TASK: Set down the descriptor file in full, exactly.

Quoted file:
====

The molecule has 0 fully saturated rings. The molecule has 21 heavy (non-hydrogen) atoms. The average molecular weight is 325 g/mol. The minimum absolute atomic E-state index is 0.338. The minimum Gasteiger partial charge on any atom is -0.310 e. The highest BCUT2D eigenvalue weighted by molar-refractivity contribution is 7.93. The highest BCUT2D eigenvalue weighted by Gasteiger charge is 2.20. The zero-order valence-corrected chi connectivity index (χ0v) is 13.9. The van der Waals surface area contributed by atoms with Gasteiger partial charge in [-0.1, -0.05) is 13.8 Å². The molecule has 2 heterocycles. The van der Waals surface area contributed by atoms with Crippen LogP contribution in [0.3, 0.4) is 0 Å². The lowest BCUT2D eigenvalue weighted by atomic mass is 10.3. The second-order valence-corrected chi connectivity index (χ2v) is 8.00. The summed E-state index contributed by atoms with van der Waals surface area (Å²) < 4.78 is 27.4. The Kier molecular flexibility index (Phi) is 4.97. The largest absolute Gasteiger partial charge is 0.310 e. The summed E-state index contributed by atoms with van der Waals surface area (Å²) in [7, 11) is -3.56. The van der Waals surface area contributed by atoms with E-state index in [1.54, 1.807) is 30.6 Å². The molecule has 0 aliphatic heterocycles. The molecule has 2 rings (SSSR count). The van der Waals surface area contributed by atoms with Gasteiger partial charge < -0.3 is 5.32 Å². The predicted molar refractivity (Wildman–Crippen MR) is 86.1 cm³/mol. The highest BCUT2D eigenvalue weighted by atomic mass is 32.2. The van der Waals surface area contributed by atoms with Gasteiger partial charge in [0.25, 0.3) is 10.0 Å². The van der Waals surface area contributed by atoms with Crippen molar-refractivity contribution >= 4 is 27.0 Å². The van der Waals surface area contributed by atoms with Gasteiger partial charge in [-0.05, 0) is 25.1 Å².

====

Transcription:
The molecule has 0 fully saturated rings. The molecule has 21 heavy (non-hydrogen) atoms. The average molecular weight is 325 g/mol. The minimum absolute atomic E-state index is 0.338. The minimum Gasteiger partial charge on any atom is -0.310 e. The highest BCUT2D eigenvalue weighted by molar-refractivity contribution is 7.93. The highest BCUT2D eigenvalue weighted by Gasteiger charge is 2.20. The zero-order valence-corrected chi connectivity index (χ0v) is 13.9. The van der Waals surface area contributed by atoms with Gasteiger partial charge in [-0.1, -0.05) is 13.8 Å². The molecule has 2 heterocycles. The van der Waals surface area contributed by atoms with Crippen LogP contribution in [0.3, 0.4) is 0 Å². The lowest BCUT2D eigenvalue weighted by atomic mass is 10.3. The second-order valence-corrected chi connectivity index (χ2v) is 8.00. The summed E-state index contributed by atoms with van der Waals surface area (Å²) < 4.78 is 27.4. The Kier molecular flexibility index (Phi) is 4.97. The largest absolute Gasteiger partial charge is 0.310 e. The summed E-state index contributed by atoms with van der Waals surface area (Å²) in [7, 11) is -3.56. The van der Waals surface area contributed by atoms with E-state index in [1.54, 1.807) is 30.6 Å². The molecule has 0 aliphatic heterocycles. The molecule has 2 rings (SSSR count). The van der Waals surface area contributed by atoms with Gasteiger partial charge < -0.3 is 5.32 Å². The predicted molar refractivity (Wildman–Crippen MR) is 86.1 cm³/mol. The highest BCUT2D eigenvalue weighted by atomic mass is 32.2. The van der Waals surface area contributed by atoms with Gasteiger partial charge in [0.25, 0.3) is 10.0 Å². The van der Waals surface area contributed by atoms with Crippen molar-refractivity contribution >= 4 is 27.0 Å². The van der Waals surface area contributed by atoms with Gasteiger partial charge in [-0.05, 0) is 25.1 Å².